Federal funding for major science agencies is at a 25-year low

Federal funding for major science agencies is at a 25-year low

Government funding for science is usually immune from political gridlock and polarization in Congress. But, federal funding for science is slated to drop for 2025.

Science research dollars are considered to be discretionary, which means the funding has to be approved by Congress every year. But it’s in a budget category with larger entitlement programs like Medicare and Social Security that are generally considered untouchable by politicians of both parties.

Federal investment in scientific research encompasses everything from large telescopes supported by the National Science Foundation to NASA satellites studying climate change, programs studying the use and governance of artificial intelligence at the National Institute of Standards and Technology, and research on Alzheimer’s disease funded by the National Institutes of Health.

Studies show that increasing federal research spending benefits productivity and economic competitiveness.

I’m an astronomer and also a senior university administrator. As an administrator, I’ve been involved in lobbying for research funding as associate dean of the College of Science at the University of Arizona, and in encouraging government investment in astronomy as a vice president of the American Astronomical Society. I’ve seen the importance of this kind of funding as a researcher who has had federal grants for 30 years, and as a senior academic who helps my colleagues write grants to support their valuable work.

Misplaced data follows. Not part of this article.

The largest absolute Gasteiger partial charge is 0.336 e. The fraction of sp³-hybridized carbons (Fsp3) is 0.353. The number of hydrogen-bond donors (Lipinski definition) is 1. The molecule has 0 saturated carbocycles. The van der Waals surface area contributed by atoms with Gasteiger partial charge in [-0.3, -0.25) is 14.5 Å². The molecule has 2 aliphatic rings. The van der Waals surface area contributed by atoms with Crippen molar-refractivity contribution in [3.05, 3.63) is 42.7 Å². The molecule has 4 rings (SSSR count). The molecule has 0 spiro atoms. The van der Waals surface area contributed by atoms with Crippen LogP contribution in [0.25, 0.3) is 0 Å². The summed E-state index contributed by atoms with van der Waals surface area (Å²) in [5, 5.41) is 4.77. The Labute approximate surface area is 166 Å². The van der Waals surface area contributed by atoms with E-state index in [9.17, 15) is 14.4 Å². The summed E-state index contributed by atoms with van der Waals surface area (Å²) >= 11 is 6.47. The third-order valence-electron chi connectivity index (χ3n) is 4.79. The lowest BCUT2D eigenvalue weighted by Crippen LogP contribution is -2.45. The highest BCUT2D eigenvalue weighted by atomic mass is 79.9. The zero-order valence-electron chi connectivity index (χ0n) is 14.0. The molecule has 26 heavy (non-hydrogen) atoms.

Bipartisan support

Federal funding for many programs is characterized by political polarization, meaning that partisanship and ideological divisions between the two main political parties can lead to gridlock. Science is usually a rare exception to this problem.

The public shows strong bipartisan support for federal investment in scientific research, and Congress has generally followed suit, passing bills in 2024 with bipartisan backing in April and June.

The House passed these bills, and after reconciliation with language from the Senate, they resulted in final bills to direct US$460 billion in government spending.

However, policy documents produced by Congress reveal a partisan split in how Democratic and Republican lawmakers reference scientific research.

Congressional committees for both sides are citing more scientific papers, but there is only a 5% overlap in the papers they cite. That means that the two parties are using different evidence to make their funding decisions, rather than working from a scientific consensus. Committees under Democratic control were almost twice as likely to cite technical papers as panels led by Republicans, and they were more likely to cite papers that other scientists considered important.

Ideally, all the best ideas for scientific research would receive federal funds. But limited support for scientific research in the United States means that for individual scientists, getting funding is a highly competitive process.

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